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When to reach out for help: When your child’s needs are beyond your abilities . . .

Updated: Aug 21


Adopted children represent a higher percentage of individuals needing professional counseling than non-adopted children. There are reasons for this. Primarily, it is thought that adoptive parents are more proactive than non-adoptive parents in getting their children professional help for their challenges. I personally believe this is true. Another reason is that adopted children, by the very nature of what many of them have suffered prior to being adopted, have more needs in areas such as attachment, anxiety and depression, PTSD and identity confusion.


As adoptive parents, we have great hopes and expectations of a child who joins our family through adoption. For untold numbers of children, being adopted into a stable, loving family can open many doors to a bright future full of hope and fulfillment. As parents, we also know that we cannot do this journey alone. We need the support of our immediate and extended family, our church and our close friends. Most of us will also need to reach out to professionals to assist us with helping our child deal with residual issues such as abandonment, loss, abuse and institutionalization, to name a few.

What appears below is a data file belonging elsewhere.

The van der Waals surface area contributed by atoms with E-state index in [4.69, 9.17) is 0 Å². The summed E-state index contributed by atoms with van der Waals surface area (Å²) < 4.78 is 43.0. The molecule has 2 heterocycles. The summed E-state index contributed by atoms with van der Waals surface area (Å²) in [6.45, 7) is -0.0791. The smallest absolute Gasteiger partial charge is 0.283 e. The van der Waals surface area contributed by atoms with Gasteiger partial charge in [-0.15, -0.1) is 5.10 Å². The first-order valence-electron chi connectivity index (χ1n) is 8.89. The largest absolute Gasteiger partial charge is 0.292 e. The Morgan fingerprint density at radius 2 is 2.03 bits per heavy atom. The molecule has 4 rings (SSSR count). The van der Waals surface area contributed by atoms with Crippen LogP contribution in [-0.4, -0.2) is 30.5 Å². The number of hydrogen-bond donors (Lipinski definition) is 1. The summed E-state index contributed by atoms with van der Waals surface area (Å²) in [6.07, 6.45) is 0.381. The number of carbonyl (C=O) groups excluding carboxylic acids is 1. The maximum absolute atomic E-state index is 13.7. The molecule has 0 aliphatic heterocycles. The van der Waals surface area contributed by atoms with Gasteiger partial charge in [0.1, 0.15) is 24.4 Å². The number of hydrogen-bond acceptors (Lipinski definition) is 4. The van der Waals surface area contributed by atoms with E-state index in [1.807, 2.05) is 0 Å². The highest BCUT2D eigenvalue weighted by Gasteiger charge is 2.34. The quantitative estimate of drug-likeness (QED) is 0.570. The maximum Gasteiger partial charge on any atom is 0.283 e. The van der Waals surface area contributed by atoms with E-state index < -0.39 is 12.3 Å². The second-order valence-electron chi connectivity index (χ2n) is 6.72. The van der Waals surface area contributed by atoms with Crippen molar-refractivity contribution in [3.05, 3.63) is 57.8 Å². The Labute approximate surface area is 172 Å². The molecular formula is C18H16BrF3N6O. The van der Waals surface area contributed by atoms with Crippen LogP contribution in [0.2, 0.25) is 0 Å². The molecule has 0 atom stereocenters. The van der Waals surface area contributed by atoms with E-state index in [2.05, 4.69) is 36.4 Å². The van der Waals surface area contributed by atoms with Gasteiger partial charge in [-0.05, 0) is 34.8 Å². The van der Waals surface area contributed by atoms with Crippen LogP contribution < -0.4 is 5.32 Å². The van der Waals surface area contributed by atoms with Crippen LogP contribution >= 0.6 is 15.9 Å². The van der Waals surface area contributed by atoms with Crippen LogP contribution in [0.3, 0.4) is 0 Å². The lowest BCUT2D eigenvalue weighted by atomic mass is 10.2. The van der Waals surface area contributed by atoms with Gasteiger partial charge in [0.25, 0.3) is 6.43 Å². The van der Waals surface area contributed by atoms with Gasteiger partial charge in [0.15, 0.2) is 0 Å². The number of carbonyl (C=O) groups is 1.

Parents, please hear me out on this—reaching out for professional help is NOT a sign of failure! I know of parents who have struggled with remorse and guilt because they could not “handle” their child, and who were at a loss at how to help him/her. Some parents buy into the adoption myth that “Now that our daughter is with us in a stable home, everything is going to be okay.” This is not true even for many biological children! On the contrary, we should expect our adopted child to face challenges. After all—and especially if they were adopted at an older age—they are coming into a radically new environment that will likely induce culture shock. They will also have to work through feelings of anger, loss and grief. The good news is that with help, these struggles can be successfully dealt with.


In the next post I will share some specifics on what and who to look for when searching for help for our child. Stay tuned!


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